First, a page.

As I tried to sort out the heights, weights, strengths, weaknesses, grades, school preferences and, sometimes, girlfriends' school preferences of such future college football and basketball stars as Laneal Cross, Laray Hardy, Lasean Howard, LaSalle Lyons, Laploise Crumsby, LaRoi Glover, Ladwaun Harrison, Lavon Lamb. La Ron Moore and LeJohn Vivers, I made the acquaintance of someone named David (and mercifully not LaDavid) Benezra. He's a Los Angeleno who, under the pseudonym Ian Rockfish, contributes his insights on the basketball stars of tomorrow to several publications and does so in a peculiar piscatorial vernacular that he was kind enough to walk me through.
"All big guys are tunas," he says. "A big tuna is a big big guy. Take Darnell Robinson (a 6'11" senior from Emery, Calif., who has signed with Arkansas). He's a big tuna. He's also a studfish."
"A studfish is a player who's in total command of his game. Randy Livingston [a 6'4" senior from New Orleans, who is going to LSU), he's a studfish. Now, there are also rockfish, chocolate rockfish and all-encompassing chocolate rockfish. A chocolate rockfish is roughly the same as a studfish. Michael Jordan, he would be an all-encompassing chocolate rockfish."
Why chocolate, exactly?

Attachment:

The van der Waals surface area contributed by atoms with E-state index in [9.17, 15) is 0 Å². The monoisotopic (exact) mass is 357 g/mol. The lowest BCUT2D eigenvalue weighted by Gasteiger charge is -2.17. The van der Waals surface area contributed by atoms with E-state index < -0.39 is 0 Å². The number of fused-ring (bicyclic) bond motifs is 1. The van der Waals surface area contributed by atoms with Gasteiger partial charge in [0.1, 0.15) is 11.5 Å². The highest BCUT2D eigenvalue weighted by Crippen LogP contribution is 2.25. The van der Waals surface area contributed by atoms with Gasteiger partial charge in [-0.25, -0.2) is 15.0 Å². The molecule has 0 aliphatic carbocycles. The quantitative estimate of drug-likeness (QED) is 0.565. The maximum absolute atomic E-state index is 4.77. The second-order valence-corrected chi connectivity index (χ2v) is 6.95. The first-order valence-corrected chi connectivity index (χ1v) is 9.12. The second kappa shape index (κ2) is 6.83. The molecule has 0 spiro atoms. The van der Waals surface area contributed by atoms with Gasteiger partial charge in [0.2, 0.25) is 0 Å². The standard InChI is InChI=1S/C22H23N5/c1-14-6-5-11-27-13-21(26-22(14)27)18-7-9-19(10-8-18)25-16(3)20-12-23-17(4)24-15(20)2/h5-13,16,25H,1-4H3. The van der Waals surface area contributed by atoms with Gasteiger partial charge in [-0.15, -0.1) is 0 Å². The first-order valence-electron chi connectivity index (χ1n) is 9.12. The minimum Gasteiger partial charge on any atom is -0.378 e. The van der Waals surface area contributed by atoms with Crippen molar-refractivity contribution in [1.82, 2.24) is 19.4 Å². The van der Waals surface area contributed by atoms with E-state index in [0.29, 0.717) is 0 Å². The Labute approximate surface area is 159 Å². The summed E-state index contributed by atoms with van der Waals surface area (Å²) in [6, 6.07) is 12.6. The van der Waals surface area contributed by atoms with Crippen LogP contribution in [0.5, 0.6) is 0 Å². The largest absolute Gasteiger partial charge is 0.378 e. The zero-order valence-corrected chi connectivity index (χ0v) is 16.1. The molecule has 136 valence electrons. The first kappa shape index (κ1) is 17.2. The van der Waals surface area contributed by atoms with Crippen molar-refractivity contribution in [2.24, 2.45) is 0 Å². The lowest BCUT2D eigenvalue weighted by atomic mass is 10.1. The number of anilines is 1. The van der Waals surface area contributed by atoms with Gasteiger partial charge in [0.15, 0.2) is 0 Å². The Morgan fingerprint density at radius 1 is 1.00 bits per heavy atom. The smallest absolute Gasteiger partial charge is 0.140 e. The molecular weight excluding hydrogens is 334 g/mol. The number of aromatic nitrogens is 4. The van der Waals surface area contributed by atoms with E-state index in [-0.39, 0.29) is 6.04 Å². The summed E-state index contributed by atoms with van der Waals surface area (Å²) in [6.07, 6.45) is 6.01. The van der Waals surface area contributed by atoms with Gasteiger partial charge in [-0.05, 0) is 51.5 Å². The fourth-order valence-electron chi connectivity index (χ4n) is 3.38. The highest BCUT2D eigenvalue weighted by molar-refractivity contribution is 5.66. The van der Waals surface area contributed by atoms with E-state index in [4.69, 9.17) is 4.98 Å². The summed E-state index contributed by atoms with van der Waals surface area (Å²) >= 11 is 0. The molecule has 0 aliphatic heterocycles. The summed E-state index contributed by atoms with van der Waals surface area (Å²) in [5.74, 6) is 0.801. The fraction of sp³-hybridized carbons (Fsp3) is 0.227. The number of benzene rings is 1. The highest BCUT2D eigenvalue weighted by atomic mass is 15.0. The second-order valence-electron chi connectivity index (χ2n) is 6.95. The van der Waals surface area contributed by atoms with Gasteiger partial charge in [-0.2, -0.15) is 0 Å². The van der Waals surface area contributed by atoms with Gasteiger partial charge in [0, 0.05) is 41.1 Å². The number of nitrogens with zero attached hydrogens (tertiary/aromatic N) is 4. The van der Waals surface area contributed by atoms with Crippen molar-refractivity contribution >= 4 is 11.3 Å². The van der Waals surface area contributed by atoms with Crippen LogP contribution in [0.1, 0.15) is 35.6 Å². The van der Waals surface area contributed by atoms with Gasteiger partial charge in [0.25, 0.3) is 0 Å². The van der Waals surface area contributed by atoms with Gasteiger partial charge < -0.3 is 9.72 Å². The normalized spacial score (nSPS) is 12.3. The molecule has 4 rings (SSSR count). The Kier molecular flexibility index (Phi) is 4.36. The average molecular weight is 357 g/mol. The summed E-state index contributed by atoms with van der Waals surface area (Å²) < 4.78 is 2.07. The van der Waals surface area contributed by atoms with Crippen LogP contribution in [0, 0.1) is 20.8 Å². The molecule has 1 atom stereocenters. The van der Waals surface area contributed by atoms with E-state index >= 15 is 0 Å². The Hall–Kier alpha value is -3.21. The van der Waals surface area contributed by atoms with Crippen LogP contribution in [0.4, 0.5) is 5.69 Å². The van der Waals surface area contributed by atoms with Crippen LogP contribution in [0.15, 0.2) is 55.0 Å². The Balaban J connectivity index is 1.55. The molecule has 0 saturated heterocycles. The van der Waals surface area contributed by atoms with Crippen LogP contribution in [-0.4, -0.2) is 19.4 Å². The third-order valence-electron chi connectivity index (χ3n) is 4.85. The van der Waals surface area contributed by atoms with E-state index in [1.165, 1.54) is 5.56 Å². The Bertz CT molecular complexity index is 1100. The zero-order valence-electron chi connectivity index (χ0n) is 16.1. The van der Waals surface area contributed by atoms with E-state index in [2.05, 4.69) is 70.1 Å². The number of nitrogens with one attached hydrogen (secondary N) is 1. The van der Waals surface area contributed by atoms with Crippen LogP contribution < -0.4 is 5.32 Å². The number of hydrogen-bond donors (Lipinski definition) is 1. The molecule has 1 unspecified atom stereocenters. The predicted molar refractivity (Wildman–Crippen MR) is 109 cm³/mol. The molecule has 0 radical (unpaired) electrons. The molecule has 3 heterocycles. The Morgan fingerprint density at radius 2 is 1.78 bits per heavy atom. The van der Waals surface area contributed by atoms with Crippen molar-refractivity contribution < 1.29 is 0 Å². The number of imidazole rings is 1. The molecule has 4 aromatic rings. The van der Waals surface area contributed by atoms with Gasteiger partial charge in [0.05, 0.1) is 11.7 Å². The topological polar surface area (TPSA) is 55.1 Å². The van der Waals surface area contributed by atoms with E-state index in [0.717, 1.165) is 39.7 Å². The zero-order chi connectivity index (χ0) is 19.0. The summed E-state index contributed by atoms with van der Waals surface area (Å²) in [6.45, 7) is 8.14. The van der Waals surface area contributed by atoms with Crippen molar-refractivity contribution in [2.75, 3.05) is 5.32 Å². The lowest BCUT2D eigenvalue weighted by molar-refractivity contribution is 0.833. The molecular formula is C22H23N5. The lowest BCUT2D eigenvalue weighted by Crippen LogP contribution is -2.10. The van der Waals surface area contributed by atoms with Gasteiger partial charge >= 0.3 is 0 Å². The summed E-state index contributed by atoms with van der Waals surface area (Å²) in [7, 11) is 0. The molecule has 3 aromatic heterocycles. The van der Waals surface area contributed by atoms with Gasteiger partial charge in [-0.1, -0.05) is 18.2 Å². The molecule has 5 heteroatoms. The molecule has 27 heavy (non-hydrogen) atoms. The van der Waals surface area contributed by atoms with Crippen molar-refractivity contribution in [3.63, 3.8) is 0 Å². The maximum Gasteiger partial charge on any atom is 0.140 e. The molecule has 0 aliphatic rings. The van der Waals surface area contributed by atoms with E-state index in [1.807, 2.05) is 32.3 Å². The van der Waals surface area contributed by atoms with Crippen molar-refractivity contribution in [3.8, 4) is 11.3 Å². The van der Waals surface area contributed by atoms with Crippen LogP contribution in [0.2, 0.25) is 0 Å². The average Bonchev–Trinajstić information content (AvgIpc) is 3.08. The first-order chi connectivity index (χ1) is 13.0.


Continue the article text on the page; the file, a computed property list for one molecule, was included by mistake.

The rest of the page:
"That's not a racial designation. An Iranian who can really play, he'd be a chocolate rockfish, too. I use chocolate because it's popular. Everybody likes chocolate."
But not everyone likes the way the recruit-sheet business has been growing. "It's the new Amway of the world," says Bill Ellis, publisher of Southern Basketball Report. He admits that not all publishers are on the level and says there has been some talk of forming a trade association to enforce standards. So commonplace is the practice of cribbing information from the competition that some publishers intentionally stick phony names in their reports so they can cry, "Gotcha!" should a rival rag pick them up. "And you have some unscrupulous people who get involved to try to sway kids in deciding where to go to school," says Ellis. "I know that happens. I've seen that happen."